Australia-Japan Research Project

AustraliaJapan Research Project at the Australian War Memorial
Australian and Japanese attitudes to the war
Diary of TAMURA Yoshikazu: Trip to Maprik, visiting the mountain highland

Visiting the Inland Area
According to the unit history of the 41st Regiment, some troops were engaged in road construction work between Dagua and Maprik. The road, which was built for carriers moving on foot, stretched from Dagua on the coast to Maprik through the mountains. TAMURA’s unit was assigned to carry food and other supplies through the ranges, probably to Maprik, in early May. Although the height of the ranges was only around 600 to 800 metres, the steepness of the ascent and descent made the Japanese troops think that the inland was at a relatively high altitude. Tamura seems to have written the following entry on 3 May, during this operation.

This was the first time he had left the coastal jungle and gone into the mountains. As he was a keen climber, he enjoyed the scenery and the views across the mountains. The following two prose pieces depict his heightened spirits.

“Beauty of the mountains”
The mountain peaks soar above the pointed white clouds, and they seem to belong to the mythical world. We have marched and climbed across those mountains, and the realisation astonishes me. Our feet have carried our goods and us so far. The altitude is not great, but the ascents and descents were very steep. We walk through scenery that reminds us of early autumn, with tassels of grass waving in the wind.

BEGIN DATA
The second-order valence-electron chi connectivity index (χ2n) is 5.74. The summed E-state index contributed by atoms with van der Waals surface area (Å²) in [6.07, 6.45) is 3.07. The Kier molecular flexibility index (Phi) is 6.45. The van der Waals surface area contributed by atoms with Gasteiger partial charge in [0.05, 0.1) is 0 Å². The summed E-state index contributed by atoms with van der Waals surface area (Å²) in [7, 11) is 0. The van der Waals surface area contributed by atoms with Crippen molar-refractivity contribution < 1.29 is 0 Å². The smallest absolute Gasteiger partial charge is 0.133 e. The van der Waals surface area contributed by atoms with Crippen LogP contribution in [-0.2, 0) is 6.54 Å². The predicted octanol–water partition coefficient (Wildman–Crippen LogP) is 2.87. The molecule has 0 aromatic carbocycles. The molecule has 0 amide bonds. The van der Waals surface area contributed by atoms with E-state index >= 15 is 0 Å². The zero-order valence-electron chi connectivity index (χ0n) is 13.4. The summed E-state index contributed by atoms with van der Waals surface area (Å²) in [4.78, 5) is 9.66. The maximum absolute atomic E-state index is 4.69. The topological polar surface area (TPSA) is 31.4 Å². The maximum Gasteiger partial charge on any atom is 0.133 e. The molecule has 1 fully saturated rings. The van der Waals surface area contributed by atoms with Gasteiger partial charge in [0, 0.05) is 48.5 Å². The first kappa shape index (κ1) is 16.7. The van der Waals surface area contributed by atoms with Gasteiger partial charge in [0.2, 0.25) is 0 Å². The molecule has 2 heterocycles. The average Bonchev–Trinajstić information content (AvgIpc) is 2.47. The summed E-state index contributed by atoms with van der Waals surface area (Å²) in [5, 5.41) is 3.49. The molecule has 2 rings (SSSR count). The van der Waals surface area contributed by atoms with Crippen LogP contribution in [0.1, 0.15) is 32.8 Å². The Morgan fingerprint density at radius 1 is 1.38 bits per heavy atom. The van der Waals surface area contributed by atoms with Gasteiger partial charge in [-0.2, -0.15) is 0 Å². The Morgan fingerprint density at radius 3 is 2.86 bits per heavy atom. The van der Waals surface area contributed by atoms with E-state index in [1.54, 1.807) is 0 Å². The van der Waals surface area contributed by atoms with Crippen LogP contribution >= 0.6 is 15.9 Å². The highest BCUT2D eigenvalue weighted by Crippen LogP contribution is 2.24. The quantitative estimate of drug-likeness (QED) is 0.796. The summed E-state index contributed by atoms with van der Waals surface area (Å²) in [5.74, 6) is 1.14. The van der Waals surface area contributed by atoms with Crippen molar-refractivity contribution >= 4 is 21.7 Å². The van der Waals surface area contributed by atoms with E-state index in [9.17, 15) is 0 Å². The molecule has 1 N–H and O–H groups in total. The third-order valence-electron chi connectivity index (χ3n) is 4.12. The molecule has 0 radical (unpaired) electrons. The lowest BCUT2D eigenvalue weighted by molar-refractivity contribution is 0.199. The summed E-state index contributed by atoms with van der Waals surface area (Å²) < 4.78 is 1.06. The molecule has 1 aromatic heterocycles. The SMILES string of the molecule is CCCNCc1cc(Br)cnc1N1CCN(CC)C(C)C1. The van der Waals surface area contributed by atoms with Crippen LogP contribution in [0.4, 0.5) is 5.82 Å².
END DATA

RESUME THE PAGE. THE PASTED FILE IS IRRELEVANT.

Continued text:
It is May. In this foreign country, May is probably in autumn. We eat bananas and papayas.

After the hardship of marching through these mountains, I miss the mountains at home. (p.46b)

“Transporting food and supplies”
4 May
The rain cleared in the high country. Tall grass is moving in the wind.
It is autumn. When I deeply inhale the cool air, the hardship of marching through the mountains seems worthwhile. [1]

I had longed to come to the high country, and finally my wish has become reality. I feel satisfied.

White clouds floating here and there are moving slowly across the mountains. The scenery resembles a painting. The road has gone through mountain after mountain, and valley after valley. When I think about the road ahead, I feel awed as if I have finally experienced the real mountains.

Soldiers who march one after another have an important responsibility. It has been three days and nights so far since the start of our journey, and we still have five days to go. I wish I could show these mountains to my friend who loves climbing.

After a 20-minute rest, our high sprits are restored and we start marching again. (p.47a)

1. According to Prof. Allen, the area that TAMURA’s unit went through is not really “high country”. The track has just passed up one side of a low but rugged mountain range and down the other side. TAMURA is probably referring to the large areas of grassland in the inland that were created by clearing the forest for agriculture.

Printed on 04/20/2024 03:42:46 AM